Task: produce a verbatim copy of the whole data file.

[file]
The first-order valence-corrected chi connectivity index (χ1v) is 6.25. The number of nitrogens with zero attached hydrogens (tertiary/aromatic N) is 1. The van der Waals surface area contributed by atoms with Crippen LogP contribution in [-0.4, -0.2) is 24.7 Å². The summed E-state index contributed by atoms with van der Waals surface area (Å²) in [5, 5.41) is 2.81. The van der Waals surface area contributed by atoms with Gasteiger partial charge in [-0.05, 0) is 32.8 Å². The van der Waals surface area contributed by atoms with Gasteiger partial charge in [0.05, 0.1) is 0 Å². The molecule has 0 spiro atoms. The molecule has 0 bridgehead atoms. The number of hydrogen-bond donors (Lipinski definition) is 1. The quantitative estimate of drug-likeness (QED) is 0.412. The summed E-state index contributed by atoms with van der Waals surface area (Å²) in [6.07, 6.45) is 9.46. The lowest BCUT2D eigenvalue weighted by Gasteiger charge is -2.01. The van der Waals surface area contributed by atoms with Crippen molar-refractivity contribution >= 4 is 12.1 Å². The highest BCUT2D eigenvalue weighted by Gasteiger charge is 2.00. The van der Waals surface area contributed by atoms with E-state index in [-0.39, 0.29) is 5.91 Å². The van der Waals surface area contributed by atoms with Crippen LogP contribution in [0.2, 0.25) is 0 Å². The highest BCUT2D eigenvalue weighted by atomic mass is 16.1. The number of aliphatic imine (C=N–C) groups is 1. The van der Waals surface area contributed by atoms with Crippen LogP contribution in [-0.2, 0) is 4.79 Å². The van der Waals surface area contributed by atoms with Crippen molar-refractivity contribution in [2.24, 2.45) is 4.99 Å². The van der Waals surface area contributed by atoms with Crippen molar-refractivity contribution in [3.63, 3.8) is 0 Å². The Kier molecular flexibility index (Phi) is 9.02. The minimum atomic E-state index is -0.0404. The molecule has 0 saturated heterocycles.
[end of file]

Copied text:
The first-order valence-corrected chi connectivity index (χ1v) is 6.25. The number of nitrogens with zero attached hydrogens (tertiary/aromatic N) is 1. The van der Waals surface area contributed by atoms with Crippen LogP contribution in [-0.4, -0.2) is 24.7 Å². The summed E-state index contributed by atoms with van der Waals surface area (Å²) in [5, 5.41) is 2.81. The van der Waals surface area contributed by atoms with Gasteiger partial charge in [-0.05, 0) is 32.8 Å². The van der Waals surface area contributed by atoms with Gasteiger partial charge in [0.05, 0.1) is 0 Å². The molecule has 0 spiro atoms. The molecule has 0 bridgehead atoms. The number of hydrogen-bond donors (Lipinski definition) is 1. The quantitative estimate of drug-likeness (QED) is 0.412. The summed E-state index contributed by atoms with van der Waals surface area (Å²) in [6.07, 6.45) is 9.46. The lowest BCUT2D eigenvalue weighted by Gasteiger charge is -2.01. The van der Waals surface area contributed by atoms with Crippen molar-refractivity contribution >= 4 is 12.1 Å². The highest BCUT2D eigenvalue weighted by Gasteiger charge is 2.00. The van der Waals surface area contributed by atoms with E-state index in [-0.39, 0.29) is 5.91 Å². The van der Waals surface area contributed by atoms with Crippen LogP contribution in [0.2, 0.25) is 0 Å². The highest BCUT2D eigenvalue weighted by atomic mass is 16.1. The number of aliphatic imine (C=N–C) groups is 1. The van der Waals surface area contributed by atoms with Crippen LogP contribution in [-0.2, 0) is 4.79 Å². The van der Waals surface area contributed by atoms with Crippen molar-refractivity contribution in [2.24, 2.45) is 4.99 Å². The van der Waals surface area contributed by atoms with Crippen molar-refractivity contribution in [3.63, 3.8) is 0 Å². The Kier molecular flexibility index (Phi) is 9.02. The minimum atomic E-state index is -0.0404. The molecule has 0 saturated heterocycles.